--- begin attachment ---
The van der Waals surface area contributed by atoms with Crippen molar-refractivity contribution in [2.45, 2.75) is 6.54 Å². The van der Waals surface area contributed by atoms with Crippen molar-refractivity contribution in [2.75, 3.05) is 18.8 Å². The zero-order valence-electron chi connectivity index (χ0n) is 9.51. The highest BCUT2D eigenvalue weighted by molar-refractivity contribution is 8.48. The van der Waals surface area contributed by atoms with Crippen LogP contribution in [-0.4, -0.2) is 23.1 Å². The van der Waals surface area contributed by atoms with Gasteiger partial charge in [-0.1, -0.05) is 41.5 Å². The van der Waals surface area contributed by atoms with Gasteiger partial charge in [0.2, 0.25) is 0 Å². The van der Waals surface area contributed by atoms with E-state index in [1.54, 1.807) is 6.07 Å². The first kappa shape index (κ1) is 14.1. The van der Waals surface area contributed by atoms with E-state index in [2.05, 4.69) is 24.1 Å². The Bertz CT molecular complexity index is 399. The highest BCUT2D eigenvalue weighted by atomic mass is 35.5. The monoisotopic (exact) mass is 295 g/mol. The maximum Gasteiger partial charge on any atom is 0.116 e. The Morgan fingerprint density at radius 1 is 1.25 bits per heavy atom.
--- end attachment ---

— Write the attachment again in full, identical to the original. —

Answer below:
The van der Waals surface area contributed by atoms with Crippen molar-refractivity contribution in [2.45, 2.75) is 6.54 Å². The van der Waals surface area contributed by atoms with Crippen molar-refractivity contribution in [2.75, 3.05) is 18.8 Å². The zero-order valence-electron chi connectivity index (χ0n) is 9.51. The highest BCUT2D eigenvalue weighted by molar-refractivity contribution is 8.48. The van der Waals surface area contributed by atoms with Crippen LogP contribution in [-0.4, -0.2) is 23.1 Å². The van der Waals surface area contributed by atoms with Gasteiger partial charge in [-0.1, -0.05) is 41.5 Å². The van der Waals surface area contributed by atoms with Gasteiger partial charge in [0.2, 0.25) is 0 Å². The van der Waals surface area contributed by atoms with E-state index in [1.54, 1.807) is 6.07 Å². The first kappa shape index (κ1) is 14.1. The van der Waals surface area contributed by atoms with E-state index in [2.05, 4.69) is 24.1 Å². The Bertz CT molecular complexity index is 399. The highest BCUT2D eigenvalue weighted by atomic mass is 35.5. The monoisotopic (exact) mass is 295 g/mol. The maximum Gasteiger partial charge on any atom is 0.116 e. The Morgan fingerprint density at radius 1 is 1.25 bits per heavy atom.